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Food & Recipes

Adding This Popular Drink to Your Matzo Ball Soup Will Make Them Lighter and Fluffier


Even though Passover is a month away, it’s never too early to start thinking about matzo ball soup. The perfect antidote to cold and flu season, this star of Passover Seder is nicknamed ‘Penicillin’ because of its soothing qualities. But when you make the matzo balls from scratch, they can often end up dense rather than light and fluffy. Fortunately, there’s an easy tweak that will keep them pillowy soft: Just add seltzer water.

This fizzy beverage has become super popular over the last few years with many flavored versions helping people break their soda-drinking habits. You can use an unflavored version while making matzo balls because the carbonation from the seltzer acts as a leavening agent.

This is especially helpful for anyone looking to use baking powder in their recipe since there are questions about whether it’s Kosher. But in the words of food and lifestyle blogger Tori Avey, “The choice to use baking powder is a matter of tradition and preference.” Luckily, swapping in seltzer will also make matzo balls tender enough to cut with a spoon and enjoy with the rest of your soup.

Plus, seltzer water is cheap and easy to pick up at most stores. A variety like Polar Sparkling Water (Buy at Walmart, $10.08) contains zero calories and 40 mg of sodium in each can, which means that it’s a perfectly healthy addition to your matzo ball batter!

For the best results, keep the water refrigerated until you’re ready to use to preserve the fizziness.

How to Make Matzo Balls

Chef Sarah Carey of Everyday Food suggests that adding 1/4 cup of plain seltzer water is the perfect amount to make matzo balls fluffier. She also does a neat trick of separating the eggs and beating the whites in a clean bowl until they have stiff peaks, then folds that in with the yolk, matzo meal, seltzer, and some chicken fat. This creates an extra airy texture within the batter to prevent them becoming dense while they’re cooking.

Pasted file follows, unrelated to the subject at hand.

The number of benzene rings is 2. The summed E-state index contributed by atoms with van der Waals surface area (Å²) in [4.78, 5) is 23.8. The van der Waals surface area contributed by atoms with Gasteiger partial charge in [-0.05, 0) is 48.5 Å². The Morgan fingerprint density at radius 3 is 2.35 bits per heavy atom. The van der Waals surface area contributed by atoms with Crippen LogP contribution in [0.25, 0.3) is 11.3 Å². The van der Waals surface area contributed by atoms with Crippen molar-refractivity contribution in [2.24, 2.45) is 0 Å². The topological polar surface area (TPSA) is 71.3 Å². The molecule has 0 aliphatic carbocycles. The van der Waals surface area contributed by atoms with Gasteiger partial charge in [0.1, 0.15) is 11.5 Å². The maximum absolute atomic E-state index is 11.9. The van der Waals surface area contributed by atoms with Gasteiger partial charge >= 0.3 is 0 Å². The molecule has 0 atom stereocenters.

Cover and refrigerate the batter for 20 minutes so that it can firm up slightly, then roll into 1 1/2 inch sized balls. Keep a tiny bowl of water nearby to wet your hands each time you form a new ball. This prevents the mixture from sticking to your fingers. Then put the balls into a pot of lightly salted boiling water (which you can reduce to a simmer once they’re all in there), cover, and cook for about 25-30 minutes.

To test if they’re done, take one out of the pot to see if it’s puffed up and tender when you cut into it. You can watch Everyday Food’s video below for more tips on getting the lightest and fluffiest matzo balls:

If you want to prep ahead of time, NYT Cooking says you can refrigerate your matzo ball batter for about 3 hours or overnight before shaping them. Then, form them into the 1 1/2 inch sized balls and cook them as you normally would in a pot of simmering lightly salted water for about 30 minutes, until they’re soft.

Once all of the matzo balls are cooked, place about two or three of them in a bowl. Pour over warm chicken broth and carrots, and finish off the soup with a sprinkle chopped fresh dill.

This seltzer water trick can be added to your family’s recipe or a more keto-friendly version. Either way, you can enjoy delicious and fluffy matzo balls during your upcoming Passover Seder or whenever the mood for this delicious soup strikes!

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